Tesla Experiments With Opening Superchargers To Other EVs

Tesla Experiments With Opening Superchargers To Other EVs

For years, Tesla charging has been all take and no give. Tesla cars can charge at any charging station, but Superchargers won’t work for competing EVs. Now, based on the results of a ten-charger pilot in the Netherlands, that could be starting to change — but it’s not guaranteed.

The trial, announced today, opens specific Supercharger stations in the Netherlands to non-Tesla EV owners. In order to ensure that the experiment doesn’t affect Model 3/Y/X/S owners, Tesla says it will be “closely monitoring each site for congestion and listening to customers about their experiences.”

Image: Tesla

Congestion seems like a reasonable concern; given that Tesla only makes one of the ten best selling EVs in the country, Tesla owners may find themselves vying with Kias and Skodas for charging spots. To combat that, the company has expanded idle fees to owners of competing cars — if you want to sit in a spot when your car is done charging, it’ll cost you.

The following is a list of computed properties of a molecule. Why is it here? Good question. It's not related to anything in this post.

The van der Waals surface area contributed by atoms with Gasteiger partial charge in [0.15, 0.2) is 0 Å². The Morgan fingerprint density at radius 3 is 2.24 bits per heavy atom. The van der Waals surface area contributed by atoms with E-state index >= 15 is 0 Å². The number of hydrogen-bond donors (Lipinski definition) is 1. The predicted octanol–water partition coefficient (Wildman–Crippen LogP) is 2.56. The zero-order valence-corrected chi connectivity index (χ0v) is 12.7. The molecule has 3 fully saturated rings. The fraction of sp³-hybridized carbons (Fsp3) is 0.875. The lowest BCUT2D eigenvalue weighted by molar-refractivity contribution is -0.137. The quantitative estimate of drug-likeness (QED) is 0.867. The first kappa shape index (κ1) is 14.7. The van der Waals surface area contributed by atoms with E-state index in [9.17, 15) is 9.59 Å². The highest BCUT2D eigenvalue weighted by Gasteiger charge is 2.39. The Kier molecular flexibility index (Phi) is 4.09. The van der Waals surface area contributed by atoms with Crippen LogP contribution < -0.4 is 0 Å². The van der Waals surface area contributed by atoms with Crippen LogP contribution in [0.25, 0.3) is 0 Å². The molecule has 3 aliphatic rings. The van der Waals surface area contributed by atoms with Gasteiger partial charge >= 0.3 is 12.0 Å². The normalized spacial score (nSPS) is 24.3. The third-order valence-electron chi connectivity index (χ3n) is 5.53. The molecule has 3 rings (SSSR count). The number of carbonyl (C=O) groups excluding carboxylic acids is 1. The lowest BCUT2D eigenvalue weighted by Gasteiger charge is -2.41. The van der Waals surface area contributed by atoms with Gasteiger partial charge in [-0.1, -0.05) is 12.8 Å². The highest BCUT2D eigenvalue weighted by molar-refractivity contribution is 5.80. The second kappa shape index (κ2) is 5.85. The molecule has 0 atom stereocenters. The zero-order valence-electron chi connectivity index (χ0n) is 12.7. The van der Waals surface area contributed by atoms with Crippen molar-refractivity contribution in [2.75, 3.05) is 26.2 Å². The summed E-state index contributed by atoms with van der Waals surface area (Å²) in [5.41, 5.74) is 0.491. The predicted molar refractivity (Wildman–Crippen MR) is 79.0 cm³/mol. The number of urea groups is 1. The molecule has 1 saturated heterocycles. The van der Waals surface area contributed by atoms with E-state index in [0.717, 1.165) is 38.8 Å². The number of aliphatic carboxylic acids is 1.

That’s not the only thing that’ll cost non-Tesla owners. The company has stated that charging costs will be increased for owners of competing EVs, claiming the increase “reflects additional costs incurred to support charging a broad range of vehicles and adjustments to our sites to accommodate these vehicles.”

Image: Tesla

What “adjustments” might those be? Tesla doesn’t say, but the chargers are still activated through the normal Tesla app. It’s unclear if any code on the chargers had to be updated, in order to achieve a handshake with other vehicles, but we’re definitely not talking new pavement or hardware here.

The reason this doesn’t require new hardware comes down to EU standards — Teslas delivered in the bloc have either a built-in CCS connector or an included adaptor, rather than using the Tesla-exclusive Supercharger plugs from U.S.-delivered models. That means that many modern Superchargers don’t need to be changed or adapted to fit other EU-delivered cars — theoretically, they should plug right in.

Even if this test goes well, don’t expect a switch to be flipped that gives all U.S. EVs access to the Supercharger network. We don’t have the same standards as the EU, and Tesla cars here have a proprietary plug. A Supercharger in the United States won’t fit your Leaf — and unless Tesla upgrades their chargers or builds an adaptor, it never will.